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Open access

M A Webb, H Mani, S J Robertson, H L Waller, D R Webb, C L Edwardson, D H Bodicoat, T Yates, K Khunti and M J Davies

Aims

Physical activity has been proposed to be an effective non-pharmacological method of reducing systemic inflammation and therefore may prove particularly efficacious for women with polycystic ovary syndrome (PCOS) who have been shown to have high levels of inflammation and an increased risk of type 2 diabetes (T2DM) and cardiovascular disease (CVD). Therefore, the aim of the present study was to assess whether modest changes in daily step count could significantly reduce levels of inflammatory markers in women with PCOS.

Subjects and Methods

Sixty-five women with PCOS were assessed at baseline and again at 6 months. All had been provided with an accelerometer and encouraged to increase activity levels. Multivariate linear regression analyses (adjusted for age, ethnicity, baseline step count, change in BMI and change in accelerometer wear-time) were used to assess changes in daily step count against clinical and research biomarkers of inflammation, CVD and T2DM.

Results

Mean step count/day at baseline was 6337 (±270). An increase in step count (by 1000 steps) was associated with a 13% reduction in IL6 (β: −0.81 ng/L; 95% CI, −1.37, −0.25, P = 0.005) and a 13% reduction in CRP (β: −0.68 mg/L; 95% CI, −1.30, −0.06, P = 0.033). Additionally, there was a modest decrease in BMI (β: 0.20 kg/m2; 95% CI, −0.38, −0.01, P = 0.038). Clinical markers of T2DM and CVD were not affected by increased step count.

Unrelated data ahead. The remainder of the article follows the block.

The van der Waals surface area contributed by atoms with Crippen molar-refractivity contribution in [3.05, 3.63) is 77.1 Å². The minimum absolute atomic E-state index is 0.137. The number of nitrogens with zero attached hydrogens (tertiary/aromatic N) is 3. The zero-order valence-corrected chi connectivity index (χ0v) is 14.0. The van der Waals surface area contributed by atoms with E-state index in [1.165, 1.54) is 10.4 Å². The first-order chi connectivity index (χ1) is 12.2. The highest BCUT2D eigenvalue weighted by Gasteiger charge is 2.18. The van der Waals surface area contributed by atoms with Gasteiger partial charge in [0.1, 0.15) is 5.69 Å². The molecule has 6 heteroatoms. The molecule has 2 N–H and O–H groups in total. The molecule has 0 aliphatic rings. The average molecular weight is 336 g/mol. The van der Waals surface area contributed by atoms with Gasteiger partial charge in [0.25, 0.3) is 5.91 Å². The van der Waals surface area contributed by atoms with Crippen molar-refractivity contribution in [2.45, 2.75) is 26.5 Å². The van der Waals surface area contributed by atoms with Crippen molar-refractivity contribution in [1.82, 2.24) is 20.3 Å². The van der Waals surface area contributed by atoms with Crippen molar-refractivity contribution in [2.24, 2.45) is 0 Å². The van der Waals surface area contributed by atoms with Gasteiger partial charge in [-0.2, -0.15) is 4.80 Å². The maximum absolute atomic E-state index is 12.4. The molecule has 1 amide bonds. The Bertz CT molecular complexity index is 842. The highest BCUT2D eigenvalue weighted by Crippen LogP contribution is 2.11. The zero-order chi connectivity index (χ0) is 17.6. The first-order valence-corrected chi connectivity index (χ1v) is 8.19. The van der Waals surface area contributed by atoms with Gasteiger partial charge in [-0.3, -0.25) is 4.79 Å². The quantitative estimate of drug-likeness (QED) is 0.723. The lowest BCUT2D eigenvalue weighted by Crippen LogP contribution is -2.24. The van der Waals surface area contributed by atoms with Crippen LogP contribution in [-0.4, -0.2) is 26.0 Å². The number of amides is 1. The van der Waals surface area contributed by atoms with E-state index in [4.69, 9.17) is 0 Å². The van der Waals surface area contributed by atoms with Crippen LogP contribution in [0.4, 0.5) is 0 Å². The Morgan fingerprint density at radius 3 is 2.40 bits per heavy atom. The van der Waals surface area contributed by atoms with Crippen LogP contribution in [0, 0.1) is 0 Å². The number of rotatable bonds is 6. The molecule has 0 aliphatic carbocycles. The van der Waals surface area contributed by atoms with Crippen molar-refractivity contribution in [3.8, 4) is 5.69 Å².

Conclusions

Modest increases in step count/day can reduce levels of inflammatory markers in women with PCOS, which may reduce the future risk of T2DM and CVD.

Open access

Hamidreza Mani, Yogini Chudasama, Michelle Hadjiconstantinou, Danielle H Bodicoat, Charlotte Edwardson, Miles J Levy, Laura J Gray, Janette Barnett, Heather Daly, Trevor A Howlett, Kamlesh Khunti and Melanie J Davies

Objective

To evaluate the effectiveness of a structured education programmes in women with polycystic ovary syndrome (PCOS).

Methods

Single-centre, randomised controlled trial, testing a single exposure to a group-based, face-to-face, structured education programme. Inclusion criteria were women with PCOS, aged 18–49 years inclusive and body mass index ≥23 kg/m2 for black and minority ethnicities or ≥25 kg/m2 for white Europeans. Primary outcome was step-count/day at 12 months. Secondary outcomes included indices of physical activity, cardiovascular risk factors, quality of life (QoL) and illness perception (IP).

Results

161 women were included (78 control, 83 intervention); 69% white; mean age 33.4 (s.d. 7.6) years, of whom 100 (48 intervention; 52 control) attended their 12-month visit (38% attrition). 77% of the intervention arm attended the education programme. No significant change in step-count was observed at 12 months (mean difference: +351 steps/day (95% confidence interval −481, +1183); P = 0.40). No differences were found in biochemical or anthropometric outcomes. The education programme improved participants’ IP in 2 dimensions: understanding their PCOS (P < 0.001) and sense of control (P < 0.01) and improved QoL in 3 dimensions: emotions (P < 0.05), fertility (P < 0.05), weight (P < 0.01) and general mental well-being (P < 0.01).

Discussion

A single exposure to structured education programme did not increase physical activity or improve biochemical markers in overweight and obese women with PCOS. However, providing a structured education in parallel to routine medical treatment can be beneficial for participants’ understanding of their condition, reducing their anxiety and improving their QoL.